# Count values by key in dictionary

I look for something that will count values in dict (automatically)without use a list of element

``````d = {}

d["x1"] = "1"
{'x1':'1'}

d["x1"] = "2"
{'x1':'2'}

d["x1"] = "3"
{'x1':'3'}

d["x2"] = "1"
{'x1':'3', 'x2':'1'}
``````

ect..

I try create a list them using

``````for x in list:
d[x] = list.count(x)
``````

But when I created a list , I receive a memory error

-
You can only have 1 key per value in a dict, so everything will be 1. – Henrik Andersson Jan 20 '13 at 10:28

## 3 Answers

Are you sure you want to use a `dict` to do it? It seems a Counter or a defaultdict suits your need more.

``````>>> d = collections.Counter()
>>> d['x1'] += 1
>>> d
Counter({'x1': 1})
>>> d['x1'] += 1
>>> d
Counter({'x1': 2})
>>> d['x2'] += 1
>>> d
Counter({'x1': 2, 'x2': 1})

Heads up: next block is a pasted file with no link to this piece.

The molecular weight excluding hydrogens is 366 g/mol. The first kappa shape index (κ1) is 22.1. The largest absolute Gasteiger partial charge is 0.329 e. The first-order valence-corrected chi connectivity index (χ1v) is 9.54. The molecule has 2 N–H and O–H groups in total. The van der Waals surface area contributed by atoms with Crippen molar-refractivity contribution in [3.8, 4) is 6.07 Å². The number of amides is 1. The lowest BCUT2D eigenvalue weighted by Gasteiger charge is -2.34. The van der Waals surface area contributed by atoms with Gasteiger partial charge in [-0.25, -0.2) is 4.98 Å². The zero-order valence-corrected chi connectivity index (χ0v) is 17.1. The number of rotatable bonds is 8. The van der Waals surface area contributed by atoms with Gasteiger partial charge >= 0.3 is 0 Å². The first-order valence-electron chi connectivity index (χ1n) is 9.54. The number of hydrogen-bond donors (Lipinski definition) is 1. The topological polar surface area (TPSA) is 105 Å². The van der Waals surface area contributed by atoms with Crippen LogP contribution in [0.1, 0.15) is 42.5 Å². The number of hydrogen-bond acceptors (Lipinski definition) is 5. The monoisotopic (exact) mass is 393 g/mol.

``````

You could also convert a sequence to a counter:

``````>>> collections.Counter(['x1', 'x1', 'x2'])
Counter({'x1': 2, 'x2': 1})
``````
-

Use a `defaultdict`:

``````>>> d = defaultdict(int)
>>> d['foo'] += 1
>>> d['foo'] += 1
>>> d['bar'] += 1
>>> for i in d:
...   print i,d[i]
...
foo 2
bar 1
``````
-

You can use `dict` in the following manner -

``````d['x1'] = d.get('x1', 0) + 1
``````

The second argument in `get` specifies the object to return if the key supplied in the first argument is not found.

Applying this on your example:

``````from pprint import pprint
d = {}
d['x1'] = d.get('x1', 0) + 1
d['x1'] = d.get('x1', 0) + 1
d['x1'] = d.get('x1', 0) + 1
d['x2'] = d.get('x2', 0) + 1
pprint(d)    # will print {'x1': 3, 'x2': 1}
``````
-